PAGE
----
I’ve been cooking this week and have a couple recipes to share. Remember a few months back when I was all-atwitter about the new Italian spice I ordered from a website called Ciao Pittsburgh? The spice is called Aroma and I’ve already gone through one jar. I used it on sliced zucchini, and onions sautéed in olive oil and it was wonderful. Even the teenagers loved it. I sprinkled it on pounded chicken breasts and marinated them in Italian salad dressing – again – very good.

And this week I made turkey meatloaf with it and again — yum. Just so you know, these people don’t pay me to say anything about their product. (Note to self:  Figure out how to get people to pay me to say stuff about their products.)

I just talk about ingredients and products I think are good and I like this spice.  As I said before, it makes my house smell like the Italian store, which I can never get enough of.  I can’t say, sprinkling it in my bra helped my love life, but maybe I just wasn’t around the right guys.

I haven’t tried the picante blend they sell but I’ll bet it’s great on veggies. (Dang, maybe that should have gone in the bra.) Anyway, here’s the turkey meatloaf recipe. It’s healthy, good for you, and tastes great. If you don’t have any Aroma, you can use Italian seasoning as a substitute.

Italian Turkey Meatloaf

Yummy Italian meatloaf that's even great cold!

Yummy Italian meatloaf that’s even great cold!

1 lb ground turkey

1 garlic clove finely minced

2 eggs

¼ cup olive oil

¾ cup grated parmesan cheese

¾ cup Italian style bread crumbs

1 cup oats

2 tsp. Aroma Seasoning

Salt and pepper to taste.

Additional parmesan or mozzarella to sprinkle on top

Mix together all ingredients and place it in a large glass baking pan. Cover with foil and bake for 45 minutes or until brown. Pour tomato sauce over and sprinkle with parmesan or grated mozzarella cheese, bake for another 5 minutes. Remove from oven and serve with additional sauce if desired.=

Quick Tomato Sauce

2 cans stewed tomatoes (Kirkland or S&W) processed in a food processor until mostly smooth

2 cloves finely minced garlic

1 Tbsp. olive oil

¼ cup merlot

½ tsp. Aroma Italian seasoning

Saute garlic for about a minute, then add tomatoes, Aroma seasoning and merlot. Stir over low heat about 15 minutes. Pour over meatloaf.

 Sauteed Zucchini and Green onions with Fresh Rosemary

2 Tbsp olive oil

4 small green zucchinis sliced into ½ inch pieces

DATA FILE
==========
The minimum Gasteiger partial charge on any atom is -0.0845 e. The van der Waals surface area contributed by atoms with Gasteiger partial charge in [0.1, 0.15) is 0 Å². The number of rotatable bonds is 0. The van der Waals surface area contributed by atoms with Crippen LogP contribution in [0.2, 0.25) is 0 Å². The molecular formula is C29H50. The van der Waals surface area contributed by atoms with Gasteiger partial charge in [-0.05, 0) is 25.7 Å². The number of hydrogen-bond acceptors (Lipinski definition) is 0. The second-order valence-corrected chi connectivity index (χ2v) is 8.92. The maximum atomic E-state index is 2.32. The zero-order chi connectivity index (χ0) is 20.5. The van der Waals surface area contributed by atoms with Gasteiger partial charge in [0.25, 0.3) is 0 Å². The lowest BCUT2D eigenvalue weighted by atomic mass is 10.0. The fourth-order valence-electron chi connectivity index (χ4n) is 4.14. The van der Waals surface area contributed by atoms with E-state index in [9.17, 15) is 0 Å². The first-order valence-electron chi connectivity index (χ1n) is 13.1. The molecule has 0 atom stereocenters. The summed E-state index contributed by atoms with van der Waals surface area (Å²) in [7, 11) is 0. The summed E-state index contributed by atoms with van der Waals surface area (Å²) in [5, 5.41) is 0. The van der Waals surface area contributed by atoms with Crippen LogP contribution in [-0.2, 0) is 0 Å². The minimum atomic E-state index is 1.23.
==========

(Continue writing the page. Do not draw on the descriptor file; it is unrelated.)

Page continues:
6 to 8 green onions sliced into 1 inch long pieces

1 tsp finely chopped fresh rosemary

Salt and pepper to taste.

Heat olive oil in pan and add zucchini, onions, and rosemary. Saute over high heat until browned but not too soft. Add salt and pepper to taste. Serve with turkey meatloaf.

Dreaming of Spring

PA in spring

The front yard in spring with tulips and a few brave dandelions trying to hide from my mother.

If you’re in a state that’s not Florida, California or Hawaii right now, you’re probably dreaming of spring.  I live in California and I apologize up front.  It just happened this way, I didn’t really plan it, so don’t hate me.  I never gloat over the weather because I could be killed at any second by a terrifying mother of an earthquake.  That pretty much evens things out I think.   I’m a Pittsburgher at heart and always will be.

Anyway, I hope spring comes soon for you, but if stinking Punxsutawney Phil is right, it won’t.  So here’s a memory of spring from my childhood in New Brighton, PA, when spring meant fresh air, spring onions and asparagus, and frightening glimpses of my mother’s girdle. Continue reading

Seeing Blessings, Not Curses

My friends, Bob and Debra had everything a year ago. A thriving business, a gorgeous new home, and tons of friends. They still have the friends, the business and the home,  but Bob can only see it from a hospital bed.

ALS is ravaging him. In less than a year, he went from being healthy to looking gaunt, unable to move and barely able to speak. But rather than be its victim, Bob’s using it as a platform to raise money and make a difference, and Debra is sticking right beside him. Horrible illnesses like this are even worse when the people involved are as nice as Bob and Debra.

Here are tiny glimpses into how nice:

Continue reading